In the early 1970s, when college for many meant antiwar protests and experimenting with recreational drugs, friends say Ben S. Bernanke was busy at Harvard and MIT trying to figure out the monetary causes of the Great Depression.

Now the shy, bearded, 51-year-old academic is President Bush's nominee for chairman of the Federal Reserve, anointed successor to celebrated central banker and cultural icon Alan Greenspan.

The public will get its first extended look at the little-known Bernanke today, when he sits for questions from members of the Senate Banking Committee at his one-day confirmation hearing. If confirmed, Bernanke will take over the Fed at a moment of rising economic unease. The U.S. trade and budget deficits are soaring. The once-blistering housing market may be cooling. Rumors continue to rumble through Wall Street of dangerously overextended hedge funds ripe for collapse. The next Fed chairman could face significant challenges, as Greenspan did, within months of taking office.

Bernanke's friends, colleagues and former students say the would-be Fed chairman is likely to come across in the hearing as anything but a starchy academic wedded to arcane theories and rigid economic models.

Instead, they describe Bernanke as a supple thinker and a deceptively shrewd politician with a deadpan wit, a deeply calming bedside manner and no strident political or economic ideology.

Those traits came in handy during his years as chairman of Princeton University's economics department. Bernanke took over a bickering department in 1996 and turned it into a smoothly running machine now often mentioned as one of the top two or three in the nation. Colleagues said Bernanke always knew where each faculty member stood on any issue before a department meeting, something also said to be true of Greenspan at the Fed, an institution that seeks to operate by consensus.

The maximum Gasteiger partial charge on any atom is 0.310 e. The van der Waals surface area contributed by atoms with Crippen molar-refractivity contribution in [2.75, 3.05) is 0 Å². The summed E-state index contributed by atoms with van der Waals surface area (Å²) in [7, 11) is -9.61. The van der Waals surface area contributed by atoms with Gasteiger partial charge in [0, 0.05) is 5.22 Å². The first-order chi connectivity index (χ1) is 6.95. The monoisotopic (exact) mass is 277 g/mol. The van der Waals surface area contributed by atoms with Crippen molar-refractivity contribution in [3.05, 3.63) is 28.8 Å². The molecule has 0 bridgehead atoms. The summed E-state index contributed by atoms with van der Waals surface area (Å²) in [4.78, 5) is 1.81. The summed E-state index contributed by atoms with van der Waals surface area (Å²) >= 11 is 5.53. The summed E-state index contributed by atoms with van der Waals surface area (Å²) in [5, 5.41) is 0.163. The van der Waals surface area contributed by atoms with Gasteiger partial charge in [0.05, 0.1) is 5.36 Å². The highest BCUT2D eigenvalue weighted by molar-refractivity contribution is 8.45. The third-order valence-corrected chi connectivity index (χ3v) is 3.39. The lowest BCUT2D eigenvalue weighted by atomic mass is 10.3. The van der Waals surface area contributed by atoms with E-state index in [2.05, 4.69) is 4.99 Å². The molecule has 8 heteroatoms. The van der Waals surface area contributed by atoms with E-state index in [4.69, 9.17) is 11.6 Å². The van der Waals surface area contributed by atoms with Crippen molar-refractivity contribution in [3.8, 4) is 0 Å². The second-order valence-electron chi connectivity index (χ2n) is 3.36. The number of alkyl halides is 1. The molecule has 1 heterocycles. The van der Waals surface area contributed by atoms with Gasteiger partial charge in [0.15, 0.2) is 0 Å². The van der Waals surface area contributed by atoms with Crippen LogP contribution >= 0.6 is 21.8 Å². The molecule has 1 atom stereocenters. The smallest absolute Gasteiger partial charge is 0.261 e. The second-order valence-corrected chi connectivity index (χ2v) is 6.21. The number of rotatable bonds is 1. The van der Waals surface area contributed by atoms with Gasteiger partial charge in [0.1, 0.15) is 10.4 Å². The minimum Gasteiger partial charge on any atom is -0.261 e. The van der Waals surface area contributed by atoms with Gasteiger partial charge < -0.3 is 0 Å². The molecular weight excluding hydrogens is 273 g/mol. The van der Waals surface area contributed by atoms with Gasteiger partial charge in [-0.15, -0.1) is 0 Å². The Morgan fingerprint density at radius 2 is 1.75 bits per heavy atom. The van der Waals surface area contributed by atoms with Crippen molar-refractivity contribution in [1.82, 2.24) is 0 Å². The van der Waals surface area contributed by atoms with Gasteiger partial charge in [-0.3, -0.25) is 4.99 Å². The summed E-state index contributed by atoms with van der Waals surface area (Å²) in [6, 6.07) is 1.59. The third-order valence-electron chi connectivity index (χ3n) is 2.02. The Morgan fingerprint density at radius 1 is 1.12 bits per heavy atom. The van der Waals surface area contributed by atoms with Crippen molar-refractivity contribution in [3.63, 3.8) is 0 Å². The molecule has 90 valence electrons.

Yet, while reminiscing about his years as department head, Bernanke did not take the position -- or himself -- too seriously. "I served seven years as the chair of the Princeton economics department," Bernanke recalled in a January speech, "where I had responsibility for major policy decisions, such as whether to serve bagels or doughnuts at the department coffee hour."

Auspicious Youth

Ben Shalom Bernanke was born Dec. 13, 1953, in Augusta, Ga., and grew up in Dillon, S.C., a small farming and furniture manufacturing community just over the North Carolina border. His mother, Edna, was a substitute teacher. His father, Philip, was a pharmacist at the Jay Bee Drug Co., a store founded by Philip's father, Jonas, who moved to South Carolina from New York in search of a quieter life.

Edna Bernanke said she noticed early that her eldest son had a knack for numbers and an apparent fondness for currency. "We came home one time, and he was playing with pennies with someone," Bernanke said of her 3-year old son. "He could add and subtract. You'd say, 'What if I had nine pennies and I take away three?' and he'd tell you right away."